Chapter 38 outline. - I Microbial Infection Microorganisms...

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I. Microbial Infection Microorganisms can be found internal or external They can be harmful or beneficial They become harmful when conditions become altered in some way Usually able to resist due to normal defenses Physical barriers- skin and mucosa membranes Physiologic defenses- gastric acids, antibodies Phagocytic cells- macorophages A. Bacteria Morphology- can take a number of different shapes and is the main means of classification Maybe grouped by other means such as gram stain 1. Gram Positive – Stain purple Very thick cell walls- peptidoglycan May have thick outer capsule 2. Gram Negative- stain red Complex cell walls Outer capsule and peptidoglycan layer Two membranes- outer and inner More difficult to treat due to complex walls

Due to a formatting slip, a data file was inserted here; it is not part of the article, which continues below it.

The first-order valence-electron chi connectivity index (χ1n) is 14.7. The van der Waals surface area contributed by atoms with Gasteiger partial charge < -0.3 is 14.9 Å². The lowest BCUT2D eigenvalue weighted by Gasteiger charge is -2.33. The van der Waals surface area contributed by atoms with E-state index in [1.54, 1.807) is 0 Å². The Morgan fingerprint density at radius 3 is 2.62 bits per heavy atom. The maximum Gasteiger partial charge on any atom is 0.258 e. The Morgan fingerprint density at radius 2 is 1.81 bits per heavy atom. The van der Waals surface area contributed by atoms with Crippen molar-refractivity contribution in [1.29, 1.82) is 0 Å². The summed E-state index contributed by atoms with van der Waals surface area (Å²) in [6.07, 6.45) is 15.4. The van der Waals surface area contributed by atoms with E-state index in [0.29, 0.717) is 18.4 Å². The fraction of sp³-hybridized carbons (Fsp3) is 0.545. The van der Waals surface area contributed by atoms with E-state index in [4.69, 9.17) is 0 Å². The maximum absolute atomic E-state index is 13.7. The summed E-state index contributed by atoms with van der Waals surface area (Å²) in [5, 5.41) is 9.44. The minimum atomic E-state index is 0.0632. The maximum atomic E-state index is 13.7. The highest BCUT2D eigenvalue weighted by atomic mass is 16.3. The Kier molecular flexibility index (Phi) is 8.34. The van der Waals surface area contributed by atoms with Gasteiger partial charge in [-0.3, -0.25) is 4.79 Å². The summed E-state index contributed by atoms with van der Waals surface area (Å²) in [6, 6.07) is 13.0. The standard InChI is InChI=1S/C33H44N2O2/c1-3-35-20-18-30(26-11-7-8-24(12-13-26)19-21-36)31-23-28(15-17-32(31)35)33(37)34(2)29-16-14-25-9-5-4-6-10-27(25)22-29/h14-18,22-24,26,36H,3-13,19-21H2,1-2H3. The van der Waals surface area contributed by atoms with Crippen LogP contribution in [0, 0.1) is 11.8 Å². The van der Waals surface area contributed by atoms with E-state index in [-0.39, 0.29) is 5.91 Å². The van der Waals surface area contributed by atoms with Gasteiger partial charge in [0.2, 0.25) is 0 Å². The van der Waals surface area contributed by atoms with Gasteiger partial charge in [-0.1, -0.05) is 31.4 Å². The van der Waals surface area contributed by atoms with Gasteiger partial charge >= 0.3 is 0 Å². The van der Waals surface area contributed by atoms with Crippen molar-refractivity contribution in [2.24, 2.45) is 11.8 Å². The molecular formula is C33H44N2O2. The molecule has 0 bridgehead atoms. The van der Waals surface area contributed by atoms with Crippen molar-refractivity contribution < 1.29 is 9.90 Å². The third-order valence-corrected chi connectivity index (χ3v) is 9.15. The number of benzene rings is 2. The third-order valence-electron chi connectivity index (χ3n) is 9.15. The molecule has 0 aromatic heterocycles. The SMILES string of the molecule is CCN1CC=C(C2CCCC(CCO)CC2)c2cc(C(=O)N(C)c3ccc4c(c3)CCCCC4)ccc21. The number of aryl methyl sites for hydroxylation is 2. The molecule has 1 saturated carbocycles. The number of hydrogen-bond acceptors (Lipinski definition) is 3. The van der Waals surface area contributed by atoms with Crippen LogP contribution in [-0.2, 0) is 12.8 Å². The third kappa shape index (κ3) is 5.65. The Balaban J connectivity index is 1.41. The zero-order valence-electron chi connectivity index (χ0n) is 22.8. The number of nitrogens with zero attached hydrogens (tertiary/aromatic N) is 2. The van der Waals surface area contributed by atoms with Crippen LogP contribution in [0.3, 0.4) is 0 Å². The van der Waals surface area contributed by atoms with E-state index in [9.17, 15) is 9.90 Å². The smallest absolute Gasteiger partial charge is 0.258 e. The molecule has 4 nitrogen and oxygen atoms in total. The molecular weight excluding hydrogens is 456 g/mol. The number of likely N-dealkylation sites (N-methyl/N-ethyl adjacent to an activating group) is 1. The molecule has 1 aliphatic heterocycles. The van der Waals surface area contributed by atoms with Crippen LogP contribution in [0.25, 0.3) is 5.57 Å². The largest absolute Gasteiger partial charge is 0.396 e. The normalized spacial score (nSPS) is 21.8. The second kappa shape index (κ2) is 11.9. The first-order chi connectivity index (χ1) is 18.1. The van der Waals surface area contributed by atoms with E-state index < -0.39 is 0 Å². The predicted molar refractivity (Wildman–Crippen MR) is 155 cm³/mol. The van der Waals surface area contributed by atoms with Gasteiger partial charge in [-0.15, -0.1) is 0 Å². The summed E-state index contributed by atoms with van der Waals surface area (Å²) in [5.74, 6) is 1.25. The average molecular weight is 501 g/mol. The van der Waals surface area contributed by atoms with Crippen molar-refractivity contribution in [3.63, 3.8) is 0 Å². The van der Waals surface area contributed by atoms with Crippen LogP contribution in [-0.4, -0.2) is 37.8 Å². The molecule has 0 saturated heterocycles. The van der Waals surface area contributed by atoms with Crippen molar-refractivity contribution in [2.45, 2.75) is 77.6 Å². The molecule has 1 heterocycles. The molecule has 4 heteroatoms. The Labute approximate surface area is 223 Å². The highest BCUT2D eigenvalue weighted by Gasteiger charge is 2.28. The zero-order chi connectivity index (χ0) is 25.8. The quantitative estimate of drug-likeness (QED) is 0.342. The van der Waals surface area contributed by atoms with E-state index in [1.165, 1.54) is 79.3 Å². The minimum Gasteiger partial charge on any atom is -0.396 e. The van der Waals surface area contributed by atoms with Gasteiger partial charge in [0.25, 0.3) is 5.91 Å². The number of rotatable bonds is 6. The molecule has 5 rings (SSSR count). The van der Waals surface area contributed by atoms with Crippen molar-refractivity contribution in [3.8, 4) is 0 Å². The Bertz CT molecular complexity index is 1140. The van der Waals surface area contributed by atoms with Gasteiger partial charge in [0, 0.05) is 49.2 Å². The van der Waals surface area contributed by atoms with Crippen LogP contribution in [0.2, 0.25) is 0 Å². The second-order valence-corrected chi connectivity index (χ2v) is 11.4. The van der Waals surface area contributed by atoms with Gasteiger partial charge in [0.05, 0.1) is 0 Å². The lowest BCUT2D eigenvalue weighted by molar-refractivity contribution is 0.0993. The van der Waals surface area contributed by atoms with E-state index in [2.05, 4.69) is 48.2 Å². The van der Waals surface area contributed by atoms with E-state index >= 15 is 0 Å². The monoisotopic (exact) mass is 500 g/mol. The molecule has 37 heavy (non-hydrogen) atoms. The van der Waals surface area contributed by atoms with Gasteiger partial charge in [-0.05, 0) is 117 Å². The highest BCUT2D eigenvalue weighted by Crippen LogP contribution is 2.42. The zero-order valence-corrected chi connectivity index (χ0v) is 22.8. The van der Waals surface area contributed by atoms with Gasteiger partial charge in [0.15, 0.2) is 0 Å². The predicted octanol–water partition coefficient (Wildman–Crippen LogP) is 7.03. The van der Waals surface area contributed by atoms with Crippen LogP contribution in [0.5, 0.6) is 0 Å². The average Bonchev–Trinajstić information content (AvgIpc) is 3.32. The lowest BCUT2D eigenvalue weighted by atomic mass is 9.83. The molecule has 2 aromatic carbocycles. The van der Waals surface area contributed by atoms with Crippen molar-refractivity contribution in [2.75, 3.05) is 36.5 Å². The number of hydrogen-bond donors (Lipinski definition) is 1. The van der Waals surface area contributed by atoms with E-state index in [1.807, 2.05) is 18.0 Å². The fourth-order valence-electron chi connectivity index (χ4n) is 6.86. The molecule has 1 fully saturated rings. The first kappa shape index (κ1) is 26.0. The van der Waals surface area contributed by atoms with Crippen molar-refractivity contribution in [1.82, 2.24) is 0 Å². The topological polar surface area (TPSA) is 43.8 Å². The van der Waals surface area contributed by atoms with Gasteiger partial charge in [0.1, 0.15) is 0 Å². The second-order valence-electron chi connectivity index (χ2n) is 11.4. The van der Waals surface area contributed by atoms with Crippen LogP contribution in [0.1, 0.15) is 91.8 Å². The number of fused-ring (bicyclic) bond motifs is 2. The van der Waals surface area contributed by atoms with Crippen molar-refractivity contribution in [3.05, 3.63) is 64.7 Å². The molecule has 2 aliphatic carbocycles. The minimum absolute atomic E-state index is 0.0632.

B. Infection Results from normal host cells defenses being compromised Invades multiplies overwhelms defense system clinically apparent S&S Fever, chills, redness, sweat, pain, swelling, fatigue, weight loss, increase WBC, pus Antibiotics are often required to assist normal defenses but not always needed When a host is colonoized but shows no S&S treatment is not required but is often d done anyways and results in antibiotic resistant microbes. 1. community associated infection- defined as an infection that acquired by a person who has not recently been hospitalized or had a medical procedure 2. Health Care-associated infection- Previously known as nosocomial infection that a patient acquired during the course of receiving treatment for another condition in a health care facility. Occurs more than 48 hours after admission More difficult to treat cause organisms are often drug resistant and most virulent Top 10 leading cause of death in US MRSA; methicillin-resistant Staphylococcus aureus being the most common Enterococcus, Klebsiella, Acinetobacter, Pseudomonas aeruginosa Most are UTI or post-op wound infections Areas most common for these type of infections; Critical Care, dialysis, oncology, transplant and burn units. – (due to immunocompromised pts) Prevention- 70% are preventable and most common transmission by direct contact HAND WASHING the single most important thing Disinfectant- able to kill organisms and is used only on nonliving organisms that may be present; cidal agents Antiseptics- generally only inhibits the growth of organisms, not necessarily kills them. Applied exclusively to living tissue ; static agents Bactericidal- kills bacteria Bacteriostatic- inhibits growth of bacterial rather than killing them immediately; eventually leads to bacterial death II. Pharmacology Overview - Antibiotics Antibiotics have three general uses: A. Empiric therapy- Treatment of an infection before specific culture information has been provided. The antibiotic selected is one that can best kill the microorganisms known to be the most common cause of the infection.

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